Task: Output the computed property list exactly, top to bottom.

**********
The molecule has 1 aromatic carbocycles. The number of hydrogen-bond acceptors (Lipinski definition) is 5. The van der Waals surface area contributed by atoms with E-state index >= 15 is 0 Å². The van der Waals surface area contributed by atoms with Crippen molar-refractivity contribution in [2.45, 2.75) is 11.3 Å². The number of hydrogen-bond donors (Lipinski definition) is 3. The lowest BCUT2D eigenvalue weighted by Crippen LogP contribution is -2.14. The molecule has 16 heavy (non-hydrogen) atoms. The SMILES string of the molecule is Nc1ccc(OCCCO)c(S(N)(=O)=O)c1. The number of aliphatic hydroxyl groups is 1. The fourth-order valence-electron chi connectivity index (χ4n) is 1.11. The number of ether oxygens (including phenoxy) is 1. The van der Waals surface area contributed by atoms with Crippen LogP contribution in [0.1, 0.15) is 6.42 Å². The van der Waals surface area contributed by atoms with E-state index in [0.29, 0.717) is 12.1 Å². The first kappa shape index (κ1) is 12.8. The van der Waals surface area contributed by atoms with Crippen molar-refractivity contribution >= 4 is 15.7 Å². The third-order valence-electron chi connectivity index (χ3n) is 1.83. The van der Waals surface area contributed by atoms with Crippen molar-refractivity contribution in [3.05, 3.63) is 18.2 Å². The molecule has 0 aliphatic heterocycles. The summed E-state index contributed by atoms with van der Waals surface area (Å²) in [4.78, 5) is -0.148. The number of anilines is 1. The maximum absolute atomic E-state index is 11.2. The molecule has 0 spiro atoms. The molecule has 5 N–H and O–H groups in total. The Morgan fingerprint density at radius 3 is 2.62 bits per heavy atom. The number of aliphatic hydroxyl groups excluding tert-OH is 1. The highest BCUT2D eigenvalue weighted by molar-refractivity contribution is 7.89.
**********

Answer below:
The molecule has 1 aromatic carbocycles. The number of hydrogen-bond acceptors (Lipinski definition) is 5. The van der Waals surface area contributed by atoms with E-state index >= 15 is 0 Å². The van der Waals surface area contributed by atoms with Crippen molar-refractivity contribution in [2.45, 2.75) is 11.3 Å². The number of hydrogen-bond donors (Lipinski definition) is 3. The lowest BCUT2D eigenvalue weighted by Crippen LogP contribution is -2.14. The molecule has 16 heavy (non-hydrogen) atoms. The SMILES string of the molecule is Nc1ccc(OCCCO)c(S(N)(=O)=O)c1. The number of aliphatic hydroxyl groups is 1. The fourth-order valence-electron chi connectivity index (χ4n) is 1.11. The number of ether oxygens (including phenoxy) is 1. The van der Waals surface area contributed by atoms with Crippen LogP contribution in [0.1, 0.15) is 6.42 Å². The van der Waals surface area contributed by atoms with E-state index in [0.29, 0.717) is 12.1 Å². The first kappa shape index (κ1) is 12.8. The van der Waals surface area contributed by atoms with Crippen molar-refractivity contribution >= 4 is 15.7 Å². The third-order valence-electron chi connectivity index (χ3n) is 1.83. The van der Waals surface area contributed by atoms with Crippen molar-refractivity contribution in [3.05, 3.63) is 18.2 Å². The molecule has 0 aliphatic heterocycles. The summed E-state index contributed by atoms with van der Waals surface area (Å²) in [4.78, 5) is -0.148. The number of anilines is 1. The maximum absolute atomic E-state index is 11.2. The molecule has 0 spiro atoms. The molecule has 5 N–H and O–H groups in total. The Morgan fingerprint density at radius 3 is 2.62 bits per heavy atom. The number of aliphatic hydroxyl groups excluding tert-OH is 1. The highest BCUT2D eigenvalue weighted by molar-refractivity contribution is 7.89.